The calibrated model was evaluated by comparing observed values for grain yield and total aboveground biomass with those from model simulations. Model performance was assessed through root mean square error (RMSE) [34],and index of agreement or -statistic [35],where , , and are, respectively, the simulated, observed, and mean of the observed values and is the number of observations. For good agreement between model simulations and observations, d-statistic should approach unity.

2.5. Future Climate Data for Sorghum Yield Projections

Future climate data were obtained from Coupled Model Intercomparison Project phase 5 (CMIP5) under three Global Circulation Models (GCMs), namely, GFDL-ESM2M, HadGEM2-ES, and MIROC5 for mid-century RCP8.5 using the method by Hempel et al. [36]. Subsequently, simulations were performed for the three sorghum varieties under current (1980–2010) climate and yields compared with those obtained under future climatic conditions. The RCP8.5 is a high emissions scenario, corresponding to projections of high human population (12 billion by 2100), high rates of urbanization, and limited rates of technological change, all resulting in emissions approaching 30 Gt of carbon by 2100 compared with 8 Gt in 2000 [37].

2.6. Statistical Analysis

Analysis of variance (ANOVA) was used to analyse yield and total biomass data from the different treatments, with variety and replication, used as fixed and random effects, respectively. Test of significance between the 2012/2013 and 2013/2014 experiments was done using a -test for pairwise comparison of means. Analysis of variance was performed using GENSTAT (v. 14) software (VSN international Ltd., Hempstead, England) whereas paired -test was performed using Microsoft Excels’ add-in Analyse-it (Analyse-it Software Ltd., The Tannery, 91 Kirkstall Road Leeds, LS31HS, United Kingdom).

3. Results and Discussion

3.1. Trends in Onset and Cessation Dates and Length of Growing Period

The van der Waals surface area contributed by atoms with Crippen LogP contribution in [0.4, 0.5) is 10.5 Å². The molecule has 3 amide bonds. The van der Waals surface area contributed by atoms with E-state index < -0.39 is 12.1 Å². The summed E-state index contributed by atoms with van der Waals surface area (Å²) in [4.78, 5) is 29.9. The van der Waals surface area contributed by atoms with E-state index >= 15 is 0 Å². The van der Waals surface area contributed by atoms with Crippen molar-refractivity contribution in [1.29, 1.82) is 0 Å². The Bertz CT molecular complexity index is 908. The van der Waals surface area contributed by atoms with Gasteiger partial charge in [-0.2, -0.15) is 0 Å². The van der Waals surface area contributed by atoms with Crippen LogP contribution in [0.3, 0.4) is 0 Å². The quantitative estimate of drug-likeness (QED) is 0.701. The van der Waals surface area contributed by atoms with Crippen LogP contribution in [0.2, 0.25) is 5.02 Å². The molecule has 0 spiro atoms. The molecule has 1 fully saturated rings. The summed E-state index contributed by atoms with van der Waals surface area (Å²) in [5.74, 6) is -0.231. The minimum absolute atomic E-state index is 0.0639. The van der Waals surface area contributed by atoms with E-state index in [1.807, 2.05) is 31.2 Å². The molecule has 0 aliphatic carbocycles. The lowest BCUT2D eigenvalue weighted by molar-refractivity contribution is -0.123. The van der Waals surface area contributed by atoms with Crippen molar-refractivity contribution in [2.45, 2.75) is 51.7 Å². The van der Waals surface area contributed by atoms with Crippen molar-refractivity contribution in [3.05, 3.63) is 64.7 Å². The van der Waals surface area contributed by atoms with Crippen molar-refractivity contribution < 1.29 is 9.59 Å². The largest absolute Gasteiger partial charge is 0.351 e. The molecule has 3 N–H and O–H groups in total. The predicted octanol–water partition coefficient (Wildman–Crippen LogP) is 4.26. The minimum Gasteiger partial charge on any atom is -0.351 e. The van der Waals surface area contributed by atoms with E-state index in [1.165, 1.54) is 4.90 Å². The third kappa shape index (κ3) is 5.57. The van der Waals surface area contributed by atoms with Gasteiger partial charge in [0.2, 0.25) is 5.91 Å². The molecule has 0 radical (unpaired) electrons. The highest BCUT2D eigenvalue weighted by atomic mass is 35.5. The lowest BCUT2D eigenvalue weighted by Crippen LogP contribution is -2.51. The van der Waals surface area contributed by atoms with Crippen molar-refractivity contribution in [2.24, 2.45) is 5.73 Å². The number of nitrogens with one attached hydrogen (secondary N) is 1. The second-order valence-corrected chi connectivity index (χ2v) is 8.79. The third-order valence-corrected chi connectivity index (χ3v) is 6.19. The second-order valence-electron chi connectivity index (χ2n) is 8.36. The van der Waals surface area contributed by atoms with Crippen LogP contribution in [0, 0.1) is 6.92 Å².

The median for onset of rainfall begins on the last week of November to first week of December (Table 3). Standard deviation varied between 11 and 15 days. The results indicated that the onset dates in the last 50 years have changed with all stations depicting early trends. However, the trends are not statistically significant except for Hombolo station. According to the analysed data, cessation of rainfall starts from the first week of April (at Hombolo) to last week of April (at Singida) (Table 3). Munishi [38] also reported similar findings in central Tanzania with slightly earlier onset and cessation dates. The median date for rainfall cessation was characterized by high standard deviation (>10 days) at all stations implying high variability in the pattern of end of the rainy season. However, these results are contrary to other studies which have shown less variable cessation dates than onset dates [19, 39].


StationStatisticsDodomaMpwapwaHomboloManyoniSingida

OnsetMedianDec 13Dec 7Dec 7Dec 1Nov 26
Slope0.00
SD11.31114.25214.87014.36114.582

CessationMedianApr 18Apr 13Apr 5Apr 14Apr 30
Slope0.0000.0290.303
SD10.25216.04111.05414.28116.711

LGP (days)Median124122123141145
Slope0.0000.4340.0000.692
CV (%)12.51013.71114.28113.51115.982

is Mann-Kendall trend test, slope (Sen’s slope) is the change (days)/annum; is statistically significant at 0.05 probability level; ns is nonsignificant trend; SD is standard deviation; CV is coefficient of variation.

Median LGP in the central Tanzania varied from 122 to 145 days depending on the location of the station (Table 3). All stations had higher coefficients of variation (>13%) in LGP which indicate high year to year variability of LGP except for Dodoma (12%). Higher coefficients of variation (>13%) in LGP give less confidence in crop selection based on maturity period. From the analyses, a mix of increasing and decreasing trends in LGP was obtained. Singida and Hombolo stations show statistically significant increasing trends in LGP (Table 3). However, Dodoma, Mpwapwa, and Manyoni stations had nonsignificant decreasing trends in LGP, results which are in agreement with findings from earlier studies which indicate that LGP has been shortening with a decreasing trend of number of rainy days during the growing season [19, 38, 40].

3.2. Climate Change Projections

Selected GCMs consistently projected increased temperatures for selected weather stations in the central zone of Tanzania. Projected temperature changes showed a mean increase in the range of 1.4–2.8°C (Table 4). In contrast, the projected change in rainfall across the stations showed decline, except for MIROC5, which showed an increase of +4.5–7.3% (Table 5). While projected rainfall changes were variable and uncertain, the projected temperature changes showed strong consistency with an upward trend.